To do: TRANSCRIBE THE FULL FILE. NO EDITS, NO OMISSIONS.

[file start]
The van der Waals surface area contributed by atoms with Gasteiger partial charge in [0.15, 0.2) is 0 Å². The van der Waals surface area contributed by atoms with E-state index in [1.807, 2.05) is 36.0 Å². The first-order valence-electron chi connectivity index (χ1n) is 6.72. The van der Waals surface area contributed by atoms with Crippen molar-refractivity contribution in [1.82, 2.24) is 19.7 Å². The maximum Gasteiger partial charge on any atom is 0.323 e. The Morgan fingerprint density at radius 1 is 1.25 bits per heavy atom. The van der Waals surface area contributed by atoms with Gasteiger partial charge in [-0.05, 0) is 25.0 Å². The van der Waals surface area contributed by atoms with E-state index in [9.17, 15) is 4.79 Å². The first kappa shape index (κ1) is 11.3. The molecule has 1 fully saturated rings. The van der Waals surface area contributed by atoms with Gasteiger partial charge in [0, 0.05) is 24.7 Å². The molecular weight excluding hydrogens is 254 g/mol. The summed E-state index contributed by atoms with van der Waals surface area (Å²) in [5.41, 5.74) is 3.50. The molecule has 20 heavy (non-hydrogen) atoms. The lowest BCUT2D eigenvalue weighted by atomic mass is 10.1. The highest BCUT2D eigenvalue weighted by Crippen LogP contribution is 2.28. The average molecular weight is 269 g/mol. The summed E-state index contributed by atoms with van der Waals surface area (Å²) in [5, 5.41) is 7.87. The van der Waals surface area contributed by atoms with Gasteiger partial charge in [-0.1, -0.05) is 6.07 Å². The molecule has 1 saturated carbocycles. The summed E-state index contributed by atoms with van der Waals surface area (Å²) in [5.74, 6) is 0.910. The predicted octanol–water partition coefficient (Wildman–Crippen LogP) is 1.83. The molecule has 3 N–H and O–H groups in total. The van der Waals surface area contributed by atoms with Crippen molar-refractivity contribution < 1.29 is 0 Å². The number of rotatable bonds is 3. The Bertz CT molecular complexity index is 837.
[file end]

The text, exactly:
The van der Waals surface area contributed by atoms with Gasteiger partial charge in [0.15, 0.2) is 0 Å². The van der Waals surface area contributed by atoms with E-state index in [1.807, 2.05) is 36.0 Å². The first-order valence-electron chi connectivity index (χ1n) is 6.72. The van der Waals surface area contributed by atoms with Crippen molar-refractivity contribution in [1.82, 2.24) is 19.7 Å². The maximum Gasteiger partial charge on any atom is 0.323 e. The Morgan fingerprint density at radius 1 is 1.25 bits per heavy atom. The van der Waals surface area contributed by atoms with Gasteiger partial charge in [-0.05, 0) is 25.0 Å². The van der Waals surface area contributed by atoms with E-state index in [9.17, 15) is 4.79 Å². The first kappa shape index (κ1) is 11.3. The molecule has 1 fully saturated rings. The van der Waals surface area contributed by atoms with Gasteiger partial charge in [0, 0.05) is 24.7 Å². The molecular weight excluding hydrogens is 254 g/mol. The summed E-state index contributed by atoms with van der Waals surface area (Å²) in [5.41, 5.74) is 3.50. The molecule has 20 heavy (non-hydrogen) atoms. The lowest BCUT2D eigenvalue weighted by atomic mass is 10.1. The highest BCUT2D eigenvalue weighted by Crippen LogP contribution is 2.28. The average molecular weight is 269 g/mol. The summed E-state index contributed by atoms with van der Waals surface area (Å²) in [5, 5.41) is 7.87. The van der Waals surface area contributed by atoms with Gasteiger partial charge in [-0.1, -0.05) is 6.07 Å². The molecule has 1 saturated carbocycles. The summed E-state index contributed by atoms with van der Waals surface area (Å²) in [5.74, 6) is 0.910. The predicted octanol–water partition coefficient (Wildman–Crippen LogP) is 1.83. The molecule has 3 N–H and O–H groups in total. The van der Waals surface area contributed by atoms with Crippen molar-refractivity contribution < 1.29 is 0 Å². The number of rotatable bonds is 3. The Bertz CT molecular complexity index is 837.